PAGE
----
The Tisch Cancer Institute
Innovation and transformation energize our programs and reflect The Tisch Cancer Institute’s world-class research. We are a National Cancer Institute-designated Cancer Center and have joined an elite group of U.S. institutions committed to the research and treatment of cancer.
This specialty report highlights:
- Mount Sinai’s Human Immune Monitoring Core (HIMC), which actively works with clinicians to help characterize the cellular and molecular immune profiles of tumor lesions in their patients
- Our Vaccine and Cell Therapy Laboratory, which supports the development and manufacturing of novel vaccines and cell-based therapies for cancer and infectious diseases
- Novel research into therapies that improve the standard of care for patients who develop acute graft-versus-host disease (GVHD) following bone-marrow transplantation
- Pioneering research collaborations with Celgene and three leading U.S. academic institutions
- Young researchers who bring insights from physics, mathematics, and genomics
For years, the endpoint that defined whether a cancer treatment was successful was the patient’s survival. Today, Mount Sinai’s researchers are able to understand how a treatment is working on a cellular and molecular level, with the support of the Human Immune Monitoring Core (HIMC) at the Icahn School of Medicine at Mount Sinai, which also analyzes hundreds of preclinical and patient samples from academic medical centers throughout the New York City area.
The HIMC runs one of the nation’s largest full-service mass cytometry programs, providing researchers and clinicians with the extensive scientific and technical expertise that allows them to leverage a wide range of powerful technology platforms for detailed studies of the immune system.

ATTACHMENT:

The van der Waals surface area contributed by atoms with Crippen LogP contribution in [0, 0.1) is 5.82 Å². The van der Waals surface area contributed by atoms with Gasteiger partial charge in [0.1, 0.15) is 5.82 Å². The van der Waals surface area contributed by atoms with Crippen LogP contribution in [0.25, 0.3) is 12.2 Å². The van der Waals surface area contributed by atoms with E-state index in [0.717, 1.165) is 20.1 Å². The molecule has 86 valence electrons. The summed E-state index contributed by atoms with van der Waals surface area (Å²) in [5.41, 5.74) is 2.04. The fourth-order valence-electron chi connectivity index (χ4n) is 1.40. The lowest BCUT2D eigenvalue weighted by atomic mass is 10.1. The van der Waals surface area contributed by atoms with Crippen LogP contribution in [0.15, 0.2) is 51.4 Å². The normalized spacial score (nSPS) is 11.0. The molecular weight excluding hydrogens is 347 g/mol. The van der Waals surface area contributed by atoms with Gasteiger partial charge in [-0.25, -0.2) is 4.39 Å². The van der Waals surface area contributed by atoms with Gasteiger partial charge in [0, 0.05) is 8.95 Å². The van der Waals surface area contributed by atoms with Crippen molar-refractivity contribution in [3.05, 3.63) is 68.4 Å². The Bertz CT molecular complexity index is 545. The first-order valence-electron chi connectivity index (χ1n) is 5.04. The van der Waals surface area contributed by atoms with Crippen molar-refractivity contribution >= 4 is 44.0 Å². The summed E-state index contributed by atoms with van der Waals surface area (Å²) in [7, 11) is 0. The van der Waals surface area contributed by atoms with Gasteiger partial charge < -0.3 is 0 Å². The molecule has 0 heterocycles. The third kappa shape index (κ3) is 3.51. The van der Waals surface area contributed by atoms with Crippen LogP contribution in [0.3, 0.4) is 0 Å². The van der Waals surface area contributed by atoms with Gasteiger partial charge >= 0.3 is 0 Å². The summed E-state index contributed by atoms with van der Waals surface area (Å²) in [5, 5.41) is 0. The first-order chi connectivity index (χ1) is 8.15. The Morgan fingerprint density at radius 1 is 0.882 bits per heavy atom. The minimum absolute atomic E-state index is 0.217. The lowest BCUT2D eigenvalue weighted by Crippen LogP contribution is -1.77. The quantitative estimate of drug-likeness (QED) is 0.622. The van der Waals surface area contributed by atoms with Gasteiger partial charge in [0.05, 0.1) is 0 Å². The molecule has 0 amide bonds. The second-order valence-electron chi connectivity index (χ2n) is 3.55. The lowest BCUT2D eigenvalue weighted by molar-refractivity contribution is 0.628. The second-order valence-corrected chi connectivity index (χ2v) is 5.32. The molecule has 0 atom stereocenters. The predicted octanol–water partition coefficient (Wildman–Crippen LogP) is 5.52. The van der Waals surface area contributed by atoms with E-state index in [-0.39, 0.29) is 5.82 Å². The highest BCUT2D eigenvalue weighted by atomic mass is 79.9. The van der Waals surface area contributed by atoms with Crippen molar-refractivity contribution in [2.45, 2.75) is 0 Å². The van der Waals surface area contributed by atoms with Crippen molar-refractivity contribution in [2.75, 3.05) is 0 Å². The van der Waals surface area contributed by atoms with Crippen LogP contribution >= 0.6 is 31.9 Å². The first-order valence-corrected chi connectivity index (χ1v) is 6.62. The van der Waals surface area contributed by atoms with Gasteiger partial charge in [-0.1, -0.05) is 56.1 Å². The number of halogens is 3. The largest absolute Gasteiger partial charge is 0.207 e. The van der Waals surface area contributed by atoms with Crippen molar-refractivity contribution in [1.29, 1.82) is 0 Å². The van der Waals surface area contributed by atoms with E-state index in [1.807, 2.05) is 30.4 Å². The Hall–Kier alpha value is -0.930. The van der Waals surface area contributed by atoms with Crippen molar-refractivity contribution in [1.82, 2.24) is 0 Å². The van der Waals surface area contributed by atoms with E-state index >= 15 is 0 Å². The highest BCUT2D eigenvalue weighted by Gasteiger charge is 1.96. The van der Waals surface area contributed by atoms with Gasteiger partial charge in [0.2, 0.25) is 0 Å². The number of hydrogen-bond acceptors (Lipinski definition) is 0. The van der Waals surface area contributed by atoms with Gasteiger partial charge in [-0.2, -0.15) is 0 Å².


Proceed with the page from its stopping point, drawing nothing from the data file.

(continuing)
Working closely with researchers, the HIMC team helps them understand the underlying basis for disease and guides them with the development of new and improved immune therapies.
Joshua Brody, MD, Assistant Professor of Medicine (Hematology and Medical Oncology), used the Core in 2014, when he tested a unique in-situ vaccine for low-grade B-cell lymphoma that was aimed at increasing the number of dendritic cells. Dr. Brody collected blood samples from his patients during their treatments and provided them to the HIMC to perform in-depth analyses of their immune cells. Using a CyTOF2 machine—which is able to analyze 40 biomarkers on millions of individual cells in a single sample and pinpoint those that are particularly interesting— the HIMC team was able to show Dr. Brody that the treatment was working. The team also explained how the treatment was affecting his patients’ dendritic cells and other immune cells.
“We saw the confirmed effect of increased dendritic cells in the patient’s blood,” says Sacha Gnjatic, PhD, Associate Professor, Medicine (Hematology and Medical Oncology), who is also the HIMC’s Co-Director with Miriam Merad, MD, PhD, Professor of Oncological Sciences, and Medicine (Hematology and Medical Oncology).
“It’s hard to make a jigsaw puzzle if you can’t see the pieces,” says Dr. Brody. “The higher resolution of the CyTOF draws a whole picture. It offers us a way of validating the mechanism of these immunotherapies.” In 2017, Dr. Brody will be leading a new in-situ vaccine study that uses the PD-1 checkpoint inhibitor.